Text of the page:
Can You Dermaplane at Home? Tips and Tricks to Try!
Dermaplaning is a skin treatment that involves removing the outermost layer of dead skin cells along with the vellus hair, commonly known as “peach fuzz,” using a sterile blade. It is a popular treatment that leaves the skin smooth, radiant, and glowing. Many people don’t like the idea of undergoing this treatment from a professional, or maybe they don’t have the time or money for it. So, the question arises – can you dermaplane at home? In this article, we’ll explore if dermaplaning at home is safe, the steps involved, and some tips and tricks to follow.
Is It Safe to Dermaplane at Home?
The short answer is yes, you can safely dermaplane at home, but you need to be extremely careful. The procedure involves using a sharp blade on your face, and even minor errors can cause cuts, nicks, or scrapes. Furthermore, improper sterilization of the blade can increase the risk of infection.
If you choose to perform dermaplaning at home, make sure that you have the right tools, prepare your skin adequately, and follow the steps correctly. It’s essential to be careful, slow, and gentle in your approach.
Steps to Dermaplane at Home
Before you begin dermaplaning at home, it’s important to prepare your skin adequately. Here are the steps you should follow:
Step 1: Cleanse your face
The first step is to cleanse your face thoroughly with a gentle cleanser. You can also use a pre-treatment solution that helps to soften the skin and remove any oils or dirt.
Step 2: Get the Right Tools
To dermaplane at home, you need a sterile blade, a lighted magnifying mirror, and a moisturizer. You can find dermaplaning kits online that contain all of these items.
Step 3: Position the Blade
Hold your skin taut with one hand and hold the blade at a 45-degree angle with the other hand. Use short strokes to remove the dead skin cells and peach fuzz. Work on one area at a time and go slow to avoid cuts.
Step 4: Moisturize Your Skin
After dermaplaning, it’s important to use a gentle moisturizer to soothe and hydrate your skin.
Tips and Tricks for Dermaplaning at Home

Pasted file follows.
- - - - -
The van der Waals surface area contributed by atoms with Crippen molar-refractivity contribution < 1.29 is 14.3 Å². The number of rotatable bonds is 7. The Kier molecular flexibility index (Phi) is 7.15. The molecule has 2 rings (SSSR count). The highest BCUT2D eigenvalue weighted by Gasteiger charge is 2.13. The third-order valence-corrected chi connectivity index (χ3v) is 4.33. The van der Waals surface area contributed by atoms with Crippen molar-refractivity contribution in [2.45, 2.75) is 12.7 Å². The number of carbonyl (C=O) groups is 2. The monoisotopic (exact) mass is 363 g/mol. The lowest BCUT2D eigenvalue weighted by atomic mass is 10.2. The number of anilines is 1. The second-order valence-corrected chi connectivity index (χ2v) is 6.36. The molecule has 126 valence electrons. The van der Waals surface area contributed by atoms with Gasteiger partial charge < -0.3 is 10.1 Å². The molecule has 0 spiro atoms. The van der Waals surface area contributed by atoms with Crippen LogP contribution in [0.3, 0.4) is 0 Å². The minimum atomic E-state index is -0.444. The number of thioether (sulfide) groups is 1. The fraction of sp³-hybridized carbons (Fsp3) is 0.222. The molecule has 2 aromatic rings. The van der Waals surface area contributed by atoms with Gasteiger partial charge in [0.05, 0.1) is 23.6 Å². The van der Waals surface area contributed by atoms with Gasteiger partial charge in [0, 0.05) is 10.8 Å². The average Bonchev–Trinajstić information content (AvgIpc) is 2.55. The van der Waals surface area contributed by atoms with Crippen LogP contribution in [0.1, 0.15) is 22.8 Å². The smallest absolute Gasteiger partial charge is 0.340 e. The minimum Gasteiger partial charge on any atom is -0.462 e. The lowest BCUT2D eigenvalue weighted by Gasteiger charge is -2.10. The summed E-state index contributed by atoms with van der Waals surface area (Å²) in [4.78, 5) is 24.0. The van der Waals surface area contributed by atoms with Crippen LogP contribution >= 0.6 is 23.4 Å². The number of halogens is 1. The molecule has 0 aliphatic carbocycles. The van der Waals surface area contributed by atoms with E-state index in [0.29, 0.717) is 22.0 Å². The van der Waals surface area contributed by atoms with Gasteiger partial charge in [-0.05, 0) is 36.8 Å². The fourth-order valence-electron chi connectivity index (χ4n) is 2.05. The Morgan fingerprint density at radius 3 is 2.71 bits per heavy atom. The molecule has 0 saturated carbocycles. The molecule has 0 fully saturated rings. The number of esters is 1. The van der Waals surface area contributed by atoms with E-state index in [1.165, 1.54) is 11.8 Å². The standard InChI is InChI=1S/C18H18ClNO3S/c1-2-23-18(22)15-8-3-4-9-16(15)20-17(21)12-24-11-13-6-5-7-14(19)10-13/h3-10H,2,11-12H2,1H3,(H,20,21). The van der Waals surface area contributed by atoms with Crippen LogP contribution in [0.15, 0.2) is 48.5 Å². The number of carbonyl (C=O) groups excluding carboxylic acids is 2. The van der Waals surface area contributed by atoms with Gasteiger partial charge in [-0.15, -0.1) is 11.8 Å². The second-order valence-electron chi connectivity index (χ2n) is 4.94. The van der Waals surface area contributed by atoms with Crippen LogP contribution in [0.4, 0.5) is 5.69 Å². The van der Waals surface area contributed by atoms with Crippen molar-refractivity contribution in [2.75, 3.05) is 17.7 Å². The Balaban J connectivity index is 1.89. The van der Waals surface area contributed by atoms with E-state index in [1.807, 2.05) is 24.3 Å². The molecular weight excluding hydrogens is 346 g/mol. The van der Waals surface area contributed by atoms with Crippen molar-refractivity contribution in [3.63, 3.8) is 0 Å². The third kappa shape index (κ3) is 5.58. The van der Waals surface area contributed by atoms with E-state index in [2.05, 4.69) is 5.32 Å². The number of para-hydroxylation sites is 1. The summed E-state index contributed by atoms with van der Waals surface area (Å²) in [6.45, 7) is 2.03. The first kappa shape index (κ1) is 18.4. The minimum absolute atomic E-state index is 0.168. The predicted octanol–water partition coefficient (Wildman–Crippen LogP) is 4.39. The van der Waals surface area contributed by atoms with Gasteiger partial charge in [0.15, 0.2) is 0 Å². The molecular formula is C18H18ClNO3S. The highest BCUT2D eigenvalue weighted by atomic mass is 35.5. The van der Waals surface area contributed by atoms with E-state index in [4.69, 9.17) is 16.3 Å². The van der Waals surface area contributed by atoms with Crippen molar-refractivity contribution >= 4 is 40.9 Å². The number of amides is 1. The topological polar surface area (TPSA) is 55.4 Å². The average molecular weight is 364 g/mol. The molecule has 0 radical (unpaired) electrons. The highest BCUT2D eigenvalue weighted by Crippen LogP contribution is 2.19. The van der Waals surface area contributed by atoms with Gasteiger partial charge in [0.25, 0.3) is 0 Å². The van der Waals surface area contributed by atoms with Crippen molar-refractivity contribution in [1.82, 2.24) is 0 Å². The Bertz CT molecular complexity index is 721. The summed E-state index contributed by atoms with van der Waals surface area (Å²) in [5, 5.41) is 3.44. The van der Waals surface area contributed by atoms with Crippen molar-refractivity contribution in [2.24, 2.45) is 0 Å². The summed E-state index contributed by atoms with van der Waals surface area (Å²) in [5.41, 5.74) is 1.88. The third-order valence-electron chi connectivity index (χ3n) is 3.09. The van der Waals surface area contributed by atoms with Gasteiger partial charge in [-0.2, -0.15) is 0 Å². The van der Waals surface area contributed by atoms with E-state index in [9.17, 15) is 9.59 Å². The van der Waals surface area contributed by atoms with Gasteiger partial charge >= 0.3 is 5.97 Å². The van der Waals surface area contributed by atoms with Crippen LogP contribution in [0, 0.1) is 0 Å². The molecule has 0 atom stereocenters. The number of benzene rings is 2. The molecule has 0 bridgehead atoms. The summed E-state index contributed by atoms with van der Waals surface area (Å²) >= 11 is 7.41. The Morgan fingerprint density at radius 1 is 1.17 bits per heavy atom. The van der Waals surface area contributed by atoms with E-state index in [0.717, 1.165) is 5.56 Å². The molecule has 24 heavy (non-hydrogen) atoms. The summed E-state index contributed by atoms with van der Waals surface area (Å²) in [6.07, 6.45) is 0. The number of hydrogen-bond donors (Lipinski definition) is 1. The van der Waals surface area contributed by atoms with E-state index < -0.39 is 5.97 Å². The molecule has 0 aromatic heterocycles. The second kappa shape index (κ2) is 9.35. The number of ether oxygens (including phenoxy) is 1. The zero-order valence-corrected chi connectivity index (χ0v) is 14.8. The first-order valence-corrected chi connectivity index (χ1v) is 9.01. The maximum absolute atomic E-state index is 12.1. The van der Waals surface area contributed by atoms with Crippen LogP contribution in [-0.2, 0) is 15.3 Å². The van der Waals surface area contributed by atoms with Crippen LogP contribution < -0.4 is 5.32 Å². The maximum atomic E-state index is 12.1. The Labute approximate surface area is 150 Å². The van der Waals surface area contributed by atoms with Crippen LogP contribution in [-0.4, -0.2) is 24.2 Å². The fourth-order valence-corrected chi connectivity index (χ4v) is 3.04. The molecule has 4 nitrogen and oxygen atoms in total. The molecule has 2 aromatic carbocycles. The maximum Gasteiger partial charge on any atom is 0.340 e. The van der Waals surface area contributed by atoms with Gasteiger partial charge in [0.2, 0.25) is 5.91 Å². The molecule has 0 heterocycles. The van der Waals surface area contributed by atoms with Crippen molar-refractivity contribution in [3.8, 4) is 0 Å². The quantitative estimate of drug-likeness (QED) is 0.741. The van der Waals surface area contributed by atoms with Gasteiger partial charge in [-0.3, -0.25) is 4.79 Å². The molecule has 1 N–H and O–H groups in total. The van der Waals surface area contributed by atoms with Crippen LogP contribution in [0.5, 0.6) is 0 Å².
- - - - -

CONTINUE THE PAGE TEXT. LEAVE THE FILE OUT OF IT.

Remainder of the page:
Now that you know how to dermaplane at home let’s look at some tips to make the process hassle-free:
Tip 1: Choose the Right Time to Dermaplane
Avoid dermaplaning if your skin is sunburned or irritated. It’s also best to avoid the treatment if you have active acne or other underlying skin conditions.
Tip 2: Be Gentle
Go slow and be gentle when tackling hard to reach areas like around the nose, mouth, and under the eyes. Don’t apply too much pressure, as this can cause cuts, burns, or scratches.
Tip 3: Sanitize Your Blade
Sterilize the blade before and after every use to ensure that it’s free from bacteria and other germs. A clean blade helps to prevent infections and other skin issues.
Tip 4: Apply a Sunscreen
Since dermaplaning removes the uppermost layer of the skin, the newly exposed skin is more susceptible to sun damage. It’s important to apply sunscreen afterward to protect your skin from UV rays.
Tip 5: Consult a Professional
If you’re unsure about dermaplaning or have had a bad experience before, it’s best to consult a professional. They can guide you on the right technique, frequency, and aftercare.
Common Questions about Dermaplaning at Home
Here are some common questions people have about dermaplaning at home:
What are the benefits of dermaplaning?
Dermaplaning helps to remove dead skin cells, peach fuzz, and impurities, resulting in smoother and brighter-looking skin. It also improves the absorption of skincare products, helping them to penetrate deeper, making them more effective.
Can dermaplaning make your hair grow back thicker?
No, dermaplaning will not make your hair grow back thicker or darker. The blade only targets the vellus hair or peach fuzz, which grows back the same as before.
How often can you dermaplane at home?
It’s best to dermaplane once every four to six weeks to ensure that you’re not damaging your skin. Overdoing it can cause irritation, rashes, or other skin problems.
What are the risks of dermaplaning at home?
The risks of dermaplaning at home include cuts, nicks, infections, rashes, or burns. To minimize these risks, it’s important to follow the steps carefully, sanitize the blade, and avoid doing it if you have underlying skin conditions or are unsure about the process.
In conclusion, dermaplaning at home is possible, but it requires patience, care, and the right tools. We hope these tips and tricks help you achieve the same results that you’d get from a professional. If you’re not sure about dermaplaning at home, it’s always best to consult a professional. Happy dermaplaning!